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Byron Shire
December 1, 2021

Gay Paris in Byron

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The sleepy village of Alstonville has always had a touch of Desperate Housewives Wisteria Lane about it. Perfectly neat houses lined up on perfectly neat streets, all with perfectly neat lawns.

One often wonders what goes on behind those perfectly neat doors. According to Lachlan Marks, guitarist/vocalist for rock band Gay Paris, a bit of heavy guitar. Years back this is where Marks cut his teeth – as a schoolboy playing metal in the garage!

‘When we were kids I had a neighbour who would crank up Madonna or Cyndi Lauper to counteract the punk rock from next door… eventually my parents were happy to shell out the $15 an hour for us to rehearse up at the sports centre!’

Now years on Marks has made his mark in a band that promises ‘to bring Satan back’ on their epic Last Good Party Tour Cycle. All tongue in cheek of course.

Marks is modest about the band’s achievements.

‘I feel like the one thing we do have is that there aren’t a lot of bands that sound like we do and I think it comes from being a little bit uneducated musically – and because of that we have all attacked songwriting sometimes having no idea what we are doing. We are musical dyslexics in some ways!’

Gay Paris have just wrapped up their third album and are looking forward to hitting the road for their summer tour.

‘I constantly write music and then we use a filter process. It’s a four-way process. We rented a room, which was always a goal in the day, a tiny freezing cold room in the bottom of Sutherland in Sydney, and spent 15–20 hours a week hashing out songs over six months. We’d write and rewrite songs all the time.

One time I got home at 2am from a gig in Manly and wrote the end of a song and brought it into rehearsal the next day. During that process we rewrote constantly. It wasn’t about making it more accessible; it was about distilling a song down to its essence. We wanted to make things that are great to play live.

‘For us the process was also about hitting the point where we are agreeing: these are my limitations – this is my set of skills and this is my toolset.

Often we write something I can’t play and hope I can play it onstage! We still do write things we can’t necessarily play right away, but the difference between the first show and the fifth or sixth show in a tour is enormous. We pick up a lot of our songs and rework them as we go. It’s a bit of roadwork!’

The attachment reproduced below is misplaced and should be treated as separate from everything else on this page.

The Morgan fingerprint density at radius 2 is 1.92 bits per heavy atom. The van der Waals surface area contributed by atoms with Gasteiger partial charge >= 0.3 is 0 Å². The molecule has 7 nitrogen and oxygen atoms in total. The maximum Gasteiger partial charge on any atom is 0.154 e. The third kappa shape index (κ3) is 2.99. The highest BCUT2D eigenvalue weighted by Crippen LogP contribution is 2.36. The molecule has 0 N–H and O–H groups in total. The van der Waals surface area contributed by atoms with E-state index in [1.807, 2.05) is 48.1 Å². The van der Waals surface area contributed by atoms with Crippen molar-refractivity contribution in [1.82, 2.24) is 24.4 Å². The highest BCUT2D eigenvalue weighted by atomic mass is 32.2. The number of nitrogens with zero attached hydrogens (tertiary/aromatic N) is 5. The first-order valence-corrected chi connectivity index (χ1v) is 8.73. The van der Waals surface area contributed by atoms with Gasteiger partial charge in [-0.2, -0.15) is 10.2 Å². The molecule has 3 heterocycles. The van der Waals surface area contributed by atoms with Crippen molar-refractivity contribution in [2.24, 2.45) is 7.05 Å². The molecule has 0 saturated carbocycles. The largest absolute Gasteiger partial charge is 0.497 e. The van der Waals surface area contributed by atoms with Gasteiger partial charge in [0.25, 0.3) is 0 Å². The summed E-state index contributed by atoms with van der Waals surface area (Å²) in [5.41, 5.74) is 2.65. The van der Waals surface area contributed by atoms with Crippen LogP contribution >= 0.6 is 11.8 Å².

Every band has their own process for how they write songs or choose songs or sift through ideas. Gay Paris has a unique approach all of their own.

‘We have a ridiculous process, I am pretty sure no other band does this. I write every day so there are hundreds, almost thousands, of ideas, so it’s mathematically impossible to try to make a record out of that many. So when we have a 15-hour drive from somewhere like Sydney to Brisbane, we get the spreadsheet out and get everyone to vote on the songs as we drive. It’s pretty awkward in a car with four people right there and you hear them vote on your art, 4–0.

But in the end I don’t want to play music they don’t want to play. It’s like the Gay Paris riff convention…’

Gay Paris have just welcomed a new drummer to the fold. Adam Simpson has taken up sticks and the band is forging ahead faster than ever.

‘The most important part of the band is the drummer,’ says Marks. ‘The drummer is the engine room of any band. From a musician’s point of view you know if they are speeding up or slowing down. Things can go a bit weird… We had a transitional period when our last drummer had to bow out and we needed a fill-in and we thought Adam wouldn’t be interested because he had other bands, but he was keen. We’ve been four men married to each other ever since.’

So what should people expect from a Gay Paris live show?

‘We are a live band. It’s not going to rock everyone’s world, but our music is divisive and conclusive; they either say this is my favourite band or else they will walk away and say that was shit!

‘When you were a kid you are sold this idea you can be a rock star if you write just one song, but it’s not that. I like the idea of maintaining the cult status of a band. I would rather be a band that can put 500 people in a room for 20 years, than 20,000 for just two.’

Saturday atthe Hotel Great Northern. Free Entry


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